Friday, April 10, 2009

We know to filter water. But should we be filtering our cosmetics too?

Hormone-altering chemicals in your makeup? Could be. The FDA does not require cosmetics manufacturers to test their own personal care products for safety. And yet, we buy it. We think...Chapstick can't hurt. It's just shampoo. But studies are showing that a little of something used over a long period of time can, in fact, hurt your overall health and wellness.

Ever wondered what those long, garbled words ("ingredients") on the back of your personal care products mean? They're synthetics. You probably new that. But...what do they mean? The skin is a complicated organ, one that needs clear pathways to excrete toxins. Synthetics block the skin's pathways, which, to the average eye, looks like less-than-vibrant skin.

To help you sort the good (natural!) from the bad and the ugly (synthetic), the Environmental Working Group has launched Skin Deep, a cosmetics safety database where you can search the products you use on a daily basis by product name, ingredient, or company. For example, did you know that Pantene Conditioning Spray has a hazard rating of 10 out of 10. Ingredients in this product have been linked to: developmental and reproductive toxicity, violations, allergies, and organ system toxicity, to name a few. Burt's Bees Avocado Hair Conditioner, however, only has a toxic rating of 3, which reflects its link to allergies.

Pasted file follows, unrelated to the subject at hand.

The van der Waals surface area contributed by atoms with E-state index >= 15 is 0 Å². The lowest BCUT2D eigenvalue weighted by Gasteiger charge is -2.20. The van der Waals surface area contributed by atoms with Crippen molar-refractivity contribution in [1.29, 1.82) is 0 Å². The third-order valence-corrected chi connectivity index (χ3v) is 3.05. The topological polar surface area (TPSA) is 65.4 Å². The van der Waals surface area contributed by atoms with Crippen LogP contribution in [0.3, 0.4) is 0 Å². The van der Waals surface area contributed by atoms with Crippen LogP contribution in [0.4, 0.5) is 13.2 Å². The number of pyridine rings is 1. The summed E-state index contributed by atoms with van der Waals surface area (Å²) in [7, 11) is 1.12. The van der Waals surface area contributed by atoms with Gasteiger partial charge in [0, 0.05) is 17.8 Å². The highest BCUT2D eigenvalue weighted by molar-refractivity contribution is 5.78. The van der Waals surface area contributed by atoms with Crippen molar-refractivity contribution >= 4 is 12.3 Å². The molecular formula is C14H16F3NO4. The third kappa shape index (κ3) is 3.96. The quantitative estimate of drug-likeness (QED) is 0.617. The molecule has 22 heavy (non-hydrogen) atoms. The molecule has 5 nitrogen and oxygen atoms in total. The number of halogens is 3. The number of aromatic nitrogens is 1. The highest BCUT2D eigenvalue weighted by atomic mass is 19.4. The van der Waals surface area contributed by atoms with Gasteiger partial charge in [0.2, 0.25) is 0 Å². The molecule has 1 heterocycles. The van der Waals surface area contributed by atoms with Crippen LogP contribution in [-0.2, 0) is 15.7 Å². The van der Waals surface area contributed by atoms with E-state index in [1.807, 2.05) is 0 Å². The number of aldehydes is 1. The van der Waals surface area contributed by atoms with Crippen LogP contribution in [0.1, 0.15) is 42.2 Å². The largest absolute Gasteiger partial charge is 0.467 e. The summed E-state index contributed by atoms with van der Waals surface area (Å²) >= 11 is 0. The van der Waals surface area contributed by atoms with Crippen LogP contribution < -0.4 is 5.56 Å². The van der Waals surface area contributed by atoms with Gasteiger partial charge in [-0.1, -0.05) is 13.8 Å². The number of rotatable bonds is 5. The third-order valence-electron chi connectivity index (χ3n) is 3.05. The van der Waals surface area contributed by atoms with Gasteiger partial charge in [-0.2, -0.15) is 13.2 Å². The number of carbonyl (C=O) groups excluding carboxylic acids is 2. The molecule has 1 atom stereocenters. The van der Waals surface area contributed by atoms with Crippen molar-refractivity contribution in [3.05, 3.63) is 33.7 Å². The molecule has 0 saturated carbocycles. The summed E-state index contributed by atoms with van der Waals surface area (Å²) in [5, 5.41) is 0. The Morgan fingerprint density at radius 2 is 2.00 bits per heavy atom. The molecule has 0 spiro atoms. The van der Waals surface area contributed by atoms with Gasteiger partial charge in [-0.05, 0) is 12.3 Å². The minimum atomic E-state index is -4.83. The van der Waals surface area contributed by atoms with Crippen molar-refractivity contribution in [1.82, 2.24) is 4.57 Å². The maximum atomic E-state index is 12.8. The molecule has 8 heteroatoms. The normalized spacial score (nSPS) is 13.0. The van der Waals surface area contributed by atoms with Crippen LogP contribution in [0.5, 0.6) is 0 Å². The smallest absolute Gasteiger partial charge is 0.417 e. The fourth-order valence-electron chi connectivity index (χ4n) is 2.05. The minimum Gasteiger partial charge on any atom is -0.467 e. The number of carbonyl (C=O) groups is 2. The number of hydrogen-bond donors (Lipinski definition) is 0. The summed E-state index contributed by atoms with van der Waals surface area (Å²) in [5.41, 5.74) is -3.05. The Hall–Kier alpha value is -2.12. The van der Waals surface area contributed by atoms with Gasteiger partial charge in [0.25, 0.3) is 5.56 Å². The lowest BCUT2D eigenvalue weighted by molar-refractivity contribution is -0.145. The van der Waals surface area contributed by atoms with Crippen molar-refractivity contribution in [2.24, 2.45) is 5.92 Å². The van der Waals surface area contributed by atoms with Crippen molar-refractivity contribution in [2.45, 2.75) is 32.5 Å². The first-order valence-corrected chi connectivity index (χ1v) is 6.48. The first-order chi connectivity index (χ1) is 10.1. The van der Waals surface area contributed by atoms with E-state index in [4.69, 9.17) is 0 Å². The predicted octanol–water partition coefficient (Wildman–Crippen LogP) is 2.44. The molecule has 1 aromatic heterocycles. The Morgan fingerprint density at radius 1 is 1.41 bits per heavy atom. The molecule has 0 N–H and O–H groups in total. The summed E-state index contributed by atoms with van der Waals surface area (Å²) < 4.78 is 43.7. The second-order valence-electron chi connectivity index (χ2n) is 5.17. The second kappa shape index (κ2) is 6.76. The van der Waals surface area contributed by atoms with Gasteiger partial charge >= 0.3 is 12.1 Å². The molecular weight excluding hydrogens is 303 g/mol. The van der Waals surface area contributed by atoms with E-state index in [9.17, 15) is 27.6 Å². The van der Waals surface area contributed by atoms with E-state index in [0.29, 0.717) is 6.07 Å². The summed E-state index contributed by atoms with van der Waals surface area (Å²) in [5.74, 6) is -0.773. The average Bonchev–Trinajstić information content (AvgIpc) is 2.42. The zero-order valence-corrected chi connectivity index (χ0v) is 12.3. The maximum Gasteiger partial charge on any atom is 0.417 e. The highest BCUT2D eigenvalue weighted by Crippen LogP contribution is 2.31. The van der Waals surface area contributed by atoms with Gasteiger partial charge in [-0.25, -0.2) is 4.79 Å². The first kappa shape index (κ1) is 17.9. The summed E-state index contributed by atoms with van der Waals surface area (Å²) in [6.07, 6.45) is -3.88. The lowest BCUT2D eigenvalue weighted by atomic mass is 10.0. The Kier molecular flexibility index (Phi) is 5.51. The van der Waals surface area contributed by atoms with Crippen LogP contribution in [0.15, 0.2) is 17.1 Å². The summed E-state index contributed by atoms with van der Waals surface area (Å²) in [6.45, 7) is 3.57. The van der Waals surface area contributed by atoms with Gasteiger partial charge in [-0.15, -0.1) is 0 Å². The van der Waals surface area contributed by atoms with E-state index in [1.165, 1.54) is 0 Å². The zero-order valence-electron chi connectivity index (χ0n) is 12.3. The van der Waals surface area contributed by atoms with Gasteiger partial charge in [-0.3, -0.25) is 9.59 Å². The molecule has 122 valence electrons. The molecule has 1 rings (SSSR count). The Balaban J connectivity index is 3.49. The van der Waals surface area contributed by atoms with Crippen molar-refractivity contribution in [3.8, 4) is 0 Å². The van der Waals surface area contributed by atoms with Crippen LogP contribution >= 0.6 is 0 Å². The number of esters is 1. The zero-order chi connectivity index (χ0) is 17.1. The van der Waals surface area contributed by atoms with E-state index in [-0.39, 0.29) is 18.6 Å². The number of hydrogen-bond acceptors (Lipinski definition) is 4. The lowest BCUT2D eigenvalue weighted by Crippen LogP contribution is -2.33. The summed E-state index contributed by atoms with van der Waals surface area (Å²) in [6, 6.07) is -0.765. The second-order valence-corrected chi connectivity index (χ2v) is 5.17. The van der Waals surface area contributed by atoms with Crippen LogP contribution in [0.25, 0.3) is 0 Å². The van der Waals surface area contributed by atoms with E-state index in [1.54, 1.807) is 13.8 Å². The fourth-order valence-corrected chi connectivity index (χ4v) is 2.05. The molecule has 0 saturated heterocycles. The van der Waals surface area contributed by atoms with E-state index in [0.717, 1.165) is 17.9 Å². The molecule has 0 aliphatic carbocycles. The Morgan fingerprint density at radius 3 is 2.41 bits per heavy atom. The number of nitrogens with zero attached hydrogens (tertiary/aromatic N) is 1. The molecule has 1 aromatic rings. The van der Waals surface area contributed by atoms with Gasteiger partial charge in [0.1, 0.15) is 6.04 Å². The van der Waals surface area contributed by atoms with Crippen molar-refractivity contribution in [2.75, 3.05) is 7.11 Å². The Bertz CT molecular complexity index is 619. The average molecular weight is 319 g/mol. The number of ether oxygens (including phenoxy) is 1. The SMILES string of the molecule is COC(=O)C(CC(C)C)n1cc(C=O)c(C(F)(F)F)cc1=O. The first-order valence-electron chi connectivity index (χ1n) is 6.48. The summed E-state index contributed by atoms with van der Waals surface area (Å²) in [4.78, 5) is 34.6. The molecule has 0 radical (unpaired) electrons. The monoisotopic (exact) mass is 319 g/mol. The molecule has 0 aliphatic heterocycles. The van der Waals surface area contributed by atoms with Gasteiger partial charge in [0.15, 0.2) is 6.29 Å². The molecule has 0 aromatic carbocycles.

Don't be fooled the word "cosmetics." We're not talking lipstick and sparkle eyeshadow here (not only). Toxic ingredients are equally included in men's and women's personal care products. For example, AXE Deodorant Body Spray for Men has a hazard rating of 5, while BOD MAN Fragrance has a rating of 8.

The decision to protect your health is a personal one. Make the most of it. Choose natural. For more information about natural products, download free tips and recipes from the Apothecary Shoppe College Store.

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